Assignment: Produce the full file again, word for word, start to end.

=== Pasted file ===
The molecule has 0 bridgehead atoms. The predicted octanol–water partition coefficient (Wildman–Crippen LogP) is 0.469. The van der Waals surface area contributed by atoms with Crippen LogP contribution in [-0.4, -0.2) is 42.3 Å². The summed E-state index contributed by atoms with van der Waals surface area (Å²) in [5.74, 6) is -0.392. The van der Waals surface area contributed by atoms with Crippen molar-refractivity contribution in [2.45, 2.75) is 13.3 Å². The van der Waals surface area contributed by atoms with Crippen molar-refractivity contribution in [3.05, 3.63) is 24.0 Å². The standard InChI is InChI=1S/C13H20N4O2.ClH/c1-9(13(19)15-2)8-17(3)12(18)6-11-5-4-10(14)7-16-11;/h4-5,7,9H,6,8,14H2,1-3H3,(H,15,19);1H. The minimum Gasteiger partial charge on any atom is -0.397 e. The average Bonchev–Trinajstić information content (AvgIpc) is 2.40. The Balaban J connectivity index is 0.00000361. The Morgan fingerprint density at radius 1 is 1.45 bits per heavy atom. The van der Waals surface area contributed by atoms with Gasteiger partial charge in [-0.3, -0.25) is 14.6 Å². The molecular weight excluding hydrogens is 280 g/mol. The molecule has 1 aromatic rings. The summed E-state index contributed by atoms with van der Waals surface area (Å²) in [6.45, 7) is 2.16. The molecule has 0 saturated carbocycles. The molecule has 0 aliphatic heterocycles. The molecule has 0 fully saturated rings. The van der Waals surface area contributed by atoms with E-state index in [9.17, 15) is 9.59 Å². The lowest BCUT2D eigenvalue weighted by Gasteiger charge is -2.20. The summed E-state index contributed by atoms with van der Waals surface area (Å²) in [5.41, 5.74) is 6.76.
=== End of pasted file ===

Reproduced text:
The molecule has 0 bridgehead atoms. The predicted octanol–water partition coefficient (Wildman–Crippen LogP) is 0.469. The van der Waals surface area contributed by atoms with Crippen LogP contribution in [-0.4, -0.2) is 42.3 Å². The summed E-state index contributed by atoms with van der Waals surface area (Å²) in [5.74, 6) is -0.392. The van der Waals surface area contributed by atoms with Crippen molar-refractivity contribution in [2.45, 2.75) is 13.3 Å². The van der Waals surface area contributed by atoms with Crippen molar-refractivity contribution in [3.05, 3.63) is 24.0 Å². The standard InChI is InChI=1S/C13H20N4O2.ClH/c1-9(13(19)15-2)8-17(3)12(18)6-11-5-4-10(14)7-16-11;/h4-5,7,9H,6,8,14H2,1-3H3,(H,15,19);1H. The minimum Gasteiger partial charge on any atom is -0.397 e. The average Bonchev–Trinajstić information content (AvgIpc) is 2.40. The Balaban J connectivity index is 0.00000361. The Morgan fingerprint density at radius 1 is 1.45 bits per heavy atom. The van der Waals surface area contributed by atoms with Gasteiger partial charge in [-0.3, -0.25) is 14.6 Å². The molecular weight excluding hydrogens is 280 g/mol. The molecule has 1 aromatic rings. The summed E-state index contributed by atoms with van der Waals surface area (Å²) in [6.45, 7) is 2.16. The molecule has 0 saturated carbocycles. The molecule has 0 aliphatic heterocycles. The molecule has 0 fully saturated rings. The van der Waals surface area contributed by atoms with E-state index in [9.17, 15) is 9.59 Å². The lowest BCUT2D eigenvalue weighted by Gasteiger charge is -2.20. The summed E-state index contributed by atoms with van der Waals surface area (Å²) in [5.41, 5.74) is 6.76.